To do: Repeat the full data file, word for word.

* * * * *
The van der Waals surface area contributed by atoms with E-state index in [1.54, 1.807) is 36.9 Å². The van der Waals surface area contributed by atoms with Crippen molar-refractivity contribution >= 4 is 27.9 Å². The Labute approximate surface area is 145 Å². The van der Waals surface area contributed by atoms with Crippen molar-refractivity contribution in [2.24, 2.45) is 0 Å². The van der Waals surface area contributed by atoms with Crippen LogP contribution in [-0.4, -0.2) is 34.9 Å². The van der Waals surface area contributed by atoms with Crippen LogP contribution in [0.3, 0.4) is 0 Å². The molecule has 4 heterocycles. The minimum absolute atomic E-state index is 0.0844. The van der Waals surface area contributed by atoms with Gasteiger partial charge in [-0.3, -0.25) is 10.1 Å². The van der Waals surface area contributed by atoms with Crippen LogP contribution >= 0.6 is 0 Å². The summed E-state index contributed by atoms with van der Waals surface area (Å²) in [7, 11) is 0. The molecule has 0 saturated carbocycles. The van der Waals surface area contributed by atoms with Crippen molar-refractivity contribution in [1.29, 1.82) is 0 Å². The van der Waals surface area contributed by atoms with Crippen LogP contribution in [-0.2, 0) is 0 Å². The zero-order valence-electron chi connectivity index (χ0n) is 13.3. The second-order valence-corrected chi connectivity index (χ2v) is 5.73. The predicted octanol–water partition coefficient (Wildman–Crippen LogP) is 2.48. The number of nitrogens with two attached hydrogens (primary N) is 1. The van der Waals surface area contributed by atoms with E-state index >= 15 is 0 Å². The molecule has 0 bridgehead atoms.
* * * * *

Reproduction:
The van der Waals surface area contributed by atoms with E-state index in [1.54, 1.807) is 36.9 Å². The van der Waals surface area contributed by atoms with Crippen molar-refractivity contribution >= 4 is 27.9 Å². The Labute approximate surface area is 145 Å². The van der Waals surface area contributed by atoms with Crippen molar-refractivity contribution in [2.24, 2.45) is 0 Å². The van der Waals surface area contributed by atoms with Crippen LogP contribution in [-0.4, -0.2) is 34.9 Å². The van der Waals surface area contributed by atoms with Crippen LogP contribution in [0.3, 0.4) is 0 Å². The molecule has 4 heterocycles. The minimum absolute atomic E-state index is 0.0844. The van der Waals surface area contributed by atoms with Gasteiger partial charge in [-0.3, -0.25) is 10.1 Å². The van der Waals surface area contributed by atoms with Crippen LogP contribution >= 0.6 is 0 Å². The summed E-state index contributed by atoms with van der Waals surface area (Å²) in [7, 11) is 0. The molecule has 0 saturated carbocycles. The van der Waals surface area contributed by atoms with Crippen molar-refractivity contribution in [1.29, 1.82) is 0 Å². The van der Waals surface area contributed by atoms with Crippen LogP contribution in [-0.2, 0) is 0 Å². The zero-order valence-electron chi connectivity index (χ0n) is 13.3. The second-order valence-corrected chi connectivity index (χ2v) is 5.73. The predicted octanol–water partition coefficient (Wildman–Crippen LogP) is 2.48. The number of nitrogens with two attached hydrogens (primary N) is 1. The van der Waals surface area contributed by atoms with E-state index >= 15 is 0 Å². The molecule has 0 bridgehead atoms.